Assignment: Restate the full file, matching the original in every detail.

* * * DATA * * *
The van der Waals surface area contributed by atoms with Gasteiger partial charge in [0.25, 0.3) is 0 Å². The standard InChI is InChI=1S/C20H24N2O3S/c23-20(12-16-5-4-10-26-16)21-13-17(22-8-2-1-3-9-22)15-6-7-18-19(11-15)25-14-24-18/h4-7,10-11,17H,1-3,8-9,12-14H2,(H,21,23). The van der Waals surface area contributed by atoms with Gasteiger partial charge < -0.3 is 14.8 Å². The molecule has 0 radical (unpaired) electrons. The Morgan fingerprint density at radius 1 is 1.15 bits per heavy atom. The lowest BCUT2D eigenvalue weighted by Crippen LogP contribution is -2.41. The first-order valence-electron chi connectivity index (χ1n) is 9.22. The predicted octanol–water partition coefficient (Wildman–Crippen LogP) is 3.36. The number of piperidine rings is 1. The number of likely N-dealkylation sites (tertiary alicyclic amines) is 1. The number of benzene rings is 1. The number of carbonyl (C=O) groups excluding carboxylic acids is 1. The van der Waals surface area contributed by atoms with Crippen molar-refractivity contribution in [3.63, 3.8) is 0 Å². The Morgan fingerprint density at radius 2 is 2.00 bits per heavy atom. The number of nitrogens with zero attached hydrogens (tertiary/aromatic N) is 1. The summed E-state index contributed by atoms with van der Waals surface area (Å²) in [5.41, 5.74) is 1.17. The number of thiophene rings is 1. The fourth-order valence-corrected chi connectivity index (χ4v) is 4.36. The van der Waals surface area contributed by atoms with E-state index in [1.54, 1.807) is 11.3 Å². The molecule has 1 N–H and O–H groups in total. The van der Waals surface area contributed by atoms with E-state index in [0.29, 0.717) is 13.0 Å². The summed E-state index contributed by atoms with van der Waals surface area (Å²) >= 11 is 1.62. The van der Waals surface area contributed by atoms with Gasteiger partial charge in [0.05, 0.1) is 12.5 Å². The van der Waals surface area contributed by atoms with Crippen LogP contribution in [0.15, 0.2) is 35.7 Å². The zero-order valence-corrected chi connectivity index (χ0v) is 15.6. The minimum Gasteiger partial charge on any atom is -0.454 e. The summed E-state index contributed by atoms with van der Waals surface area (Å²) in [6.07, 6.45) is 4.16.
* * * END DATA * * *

The van der Waals surface area contributed by atoms with Gasteiger partial charge in [0.25, 0.3) is 0 Å². The standard InChI is InChI=1S/C20H24N2O3S/c23-20(12-16-5-4-10-26-16)21-13-17(22-8-2-1-3-9-22)15-6-7-18-19(11-15)25-14-24-18/h4-7,10-11,17H,1-3,8-9,12-14H2,(H,21,23). The van der Waals surface area contributed by atoms with Gasteiger partial charge < -0.3 is 14.8 Å². The molecule has 0 radical (unpaired) electrons. The Morgan fingerprint density at radius 1 is 1.15 bits per heavy atom. The lowest BCUT2D eigenvalue weighted by Crippen LogP contribution is -2.41. The first-order valence-electron chi connectivity index (χ1n) is 9.22. The predicted octanol–water partition coefficient (Wildman–Crippen LogP) is 3.36. The number of piperidine rings is 1. The number of likely N-dealkylation sites (tertiary alicyclic amines) is 1. The number of benzene rings is 1. The number of carbonyl (C=O) groups excluding carboxylic acids is 1. The van der Waals surface area contributed by atoms with Crippen molar-refractivity contribution in [3.63, 3.8) is 0 Å². The Morgan fingerprint density at radius 2 is 2.00 bits per heavy atom. The number of nitrogens with zero attached hydrogens (tertiary/aromatic N) is 1. The summed E-state index contributed by atoms with van der Waals surface area (Å²) in [5.41, 5.74) is 1.17. The number of thiophene rings is 1. The fourth-order valence-corrected chi connectivity index (χ4v) is 4.36. The van der Waals surface area contributed by atoms with E-state index in [1.54, 1.807) is 11.3 Å². The molecule has 1 N–H and O–H groups in total. The van der Waals surface area contributed by atoms with E-state index in [0.29, 0.717) is 13.0 Å². The summed E-state index contributed by atoms with van der Waals surface area (Å²) >= 11 is 1.62. The van der Waals surface area contributed by atoms with Gasteiger partial charge in [0.05, 0.1) is 12.5 Å². The van der Waals surface area contributed by atoms with Crippen LogP contribution in [0.15, 0.2) is 35.7 Å². The zero-order valence-corrected chi connectivity index (χ0v) is 15.6. The minimum Gasteiger partial charge on any atom is -0.454 e. The summed E-state index contributed by atoms with van der Waals surface area (Å²) in [6.07, 6.45) is 4.16.